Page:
Conservatives accuse Justin Trudeau of profiting from not-for-profits

The Conservatives have accused Justin Trudeau of "lacking any decency," saying he refused to reimburse a charity that lost money after it paid him $20,000 to speak at a fundraising event.

Group that aids seniors asked Trudeau to reimburse funds after it lost money

Liberal Leader Justin Trudeau is underfire for charging fees to a charity while sitting as an MP. (Sean Kilpatrick, Canadian Press)

The Conservatives have accused Justin Trudeau of "lacking any decency," saying he refused to reimburse a charity that lost money after it paid him to speak at a fundraising event.

The Grace Foundation of Saint John, N.B. waited almost a year to ask Trudeau to return his $20,000 speaker's fee. It described "An Evening with Justin Trudeau" as a success on its website a week after he spoke.

Trudeau, through a Toronto-based organization called Speakers' Spotlight, has garnered hefty fees speaking at various events. Although he started this part of his career before he was elected, he continued while he was an MP.

Last June 27, he was hired by the Grace Foundation to speak about empowerment and youth at the Imperial Theatre in Saint John.

The event was "a huge disappointment and financial loss," for the organization according to a March 6 letter to Trudeau from Grace Foundation board member Susan Buck, which was given to CBC News by a spokesperson for the Prime Minister's Office.

In the letter, Buck asked Trudeau for a refund. There is no mention of why she waited nine months to contact him.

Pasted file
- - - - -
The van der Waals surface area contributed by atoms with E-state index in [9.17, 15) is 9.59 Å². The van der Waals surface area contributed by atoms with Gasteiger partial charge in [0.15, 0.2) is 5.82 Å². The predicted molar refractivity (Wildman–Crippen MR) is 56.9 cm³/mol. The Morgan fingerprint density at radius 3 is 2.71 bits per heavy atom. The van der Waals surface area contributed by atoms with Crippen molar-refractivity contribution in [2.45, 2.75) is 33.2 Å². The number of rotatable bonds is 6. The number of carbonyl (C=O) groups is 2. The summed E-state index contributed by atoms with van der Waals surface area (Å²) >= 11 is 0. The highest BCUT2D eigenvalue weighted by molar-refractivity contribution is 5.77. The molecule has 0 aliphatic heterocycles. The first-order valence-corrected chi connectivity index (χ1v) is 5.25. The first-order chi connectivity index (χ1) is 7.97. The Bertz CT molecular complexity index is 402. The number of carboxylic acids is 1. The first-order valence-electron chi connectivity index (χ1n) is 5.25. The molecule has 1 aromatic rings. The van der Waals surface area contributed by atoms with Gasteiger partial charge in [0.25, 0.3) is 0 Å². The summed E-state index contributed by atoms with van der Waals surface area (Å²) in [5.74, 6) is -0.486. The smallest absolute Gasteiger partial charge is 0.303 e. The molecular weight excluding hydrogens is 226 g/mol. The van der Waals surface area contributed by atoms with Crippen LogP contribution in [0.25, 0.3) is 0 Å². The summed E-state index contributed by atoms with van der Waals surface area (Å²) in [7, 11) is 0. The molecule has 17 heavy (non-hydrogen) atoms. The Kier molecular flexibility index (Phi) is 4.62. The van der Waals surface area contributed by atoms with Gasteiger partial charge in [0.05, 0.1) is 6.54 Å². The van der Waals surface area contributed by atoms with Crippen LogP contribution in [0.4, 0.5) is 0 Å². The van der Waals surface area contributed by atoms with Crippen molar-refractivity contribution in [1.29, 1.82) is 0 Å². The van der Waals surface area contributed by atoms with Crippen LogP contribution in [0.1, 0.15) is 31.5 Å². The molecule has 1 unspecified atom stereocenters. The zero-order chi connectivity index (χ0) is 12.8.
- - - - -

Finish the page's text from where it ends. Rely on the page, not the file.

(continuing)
120 tickets sold for Trudeau speech

Information provided by the Prime Minister's Office says Trudeau was paid $20,000 by the Grace Foundation plus travel costs, meals and accommodation. Tickets for his speech were $50 and 120 were sold for a total of just $6,000, but there was no refund from Trudeau. 

CBC News was unable to reach Buck on Friday. Attempts to reach other board members of the Grace Foundation, as well as its president, were also unsuccessful.

On its website, the Grace Foundation describes itself as a charitable organization that supports the Church of St. John and St. Stephen Home, a licensed 80-bed seniors' residence in Saint John. Its fundraising operation, the foundation says, provides "additional programs, activities and assistance" for the residents.

A week after Trudeau spoke, a newsletter from the Grace Foundation thanked several corporate sponsors, including RBC Dominion Securities and National Leasing, for contributing to the "success of Grace Foundation's first fundraising event." There is no mention that the event was a bust.

However, a PMO spokesperson said in an email Friday that the charity "incurred a massive $21,000 financial loss, and ultimately let a staffer go because of this."

In question period in the House of Commons on Friday, Immigration Minister Jason Kenney, standing in for the prime minister who is on a European visit, said Trudeau was getting paid $160,000 as an MP, "but he went and took a $20,000 cheque from a group of seniors trying to do a fundraiser to buy furniture."

The Liberal leader was not in the House to respond.

But in an email, Kate Monfette, a spokesperson for Trudeau, expressed surprise that the Grace Foundation was unhappy, noting the group "did not contact anyone for reimbursement until almost one year after the event," and had "previously indicated that they were satisfied."

During the leadership campaign, Trudeau opened his personal finances to the Ottawa Citizen newspaper, saying in his "best year" his private public-speaking business earned more than $450,000. In 2012, he earned $72,000 for four speaking events.

He has said he gave up his public speaking business once he decided to run in the Liberal leadership race.